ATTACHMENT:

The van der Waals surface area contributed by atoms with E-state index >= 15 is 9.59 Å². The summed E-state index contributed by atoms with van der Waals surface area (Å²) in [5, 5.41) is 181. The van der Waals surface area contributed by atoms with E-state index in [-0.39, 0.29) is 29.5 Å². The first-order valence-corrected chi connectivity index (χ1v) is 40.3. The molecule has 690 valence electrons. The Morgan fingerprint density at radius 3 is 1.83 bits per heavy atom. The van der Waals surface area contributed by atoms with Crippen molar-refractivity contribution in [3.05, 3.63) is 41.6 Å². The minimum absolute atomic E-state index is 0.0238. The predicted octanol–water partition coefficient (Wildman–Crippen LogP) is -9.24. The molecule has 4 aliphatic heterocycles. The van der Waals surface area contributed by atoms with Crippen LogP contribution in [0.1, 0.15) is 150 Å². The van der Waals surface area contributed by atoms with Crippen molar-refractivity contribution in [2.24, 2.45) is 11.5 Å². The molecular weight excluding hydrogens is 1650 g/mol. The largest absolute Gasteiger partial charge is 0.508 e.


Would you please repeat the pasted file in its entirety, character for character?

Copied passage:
The van der Waals surface area contributed by atoms with E-state index >= 15 is 9.59 Å². The summed E-state index contributed by atoms with van der Waals surface area (Å²) in [5, 5.41) is 181. The van der Waals surface area contributed by atoms with E-state index in [-0.39, 0.29) is 29.5 Å². The first-order valence-corrected chi connectivity index (χ1v) is 40.3. The molecule has 690 valence electrons. The Morgan fingerprint density at radius 3 is 1.83 bits per heavy atom. The van der Waals surface area contributed by atoms with Crippen molar-refractivity contribution in [3.05, 3.63) is 41.6 Å². The minimum absolute atomic E-state index is 0.0238. The predicted octanol–water partition coefficient (Wildman–Crippen LogP) is -9.24. The molecule has 4 aliphatic heterocycles. The van der Waals surface area contributed by atoms with Crippen LogP contribution in [0.1, 0.15) is 150 Å². The van der Waals surface area contributed by atoms with Crippen molar-refractivity contribution in [2.24, 2.45) is 11.5 Å². The molecular weight excluding hydrogens is 1650 g/mol. The largest absolute Gasteiger partial charge is 0.508 e.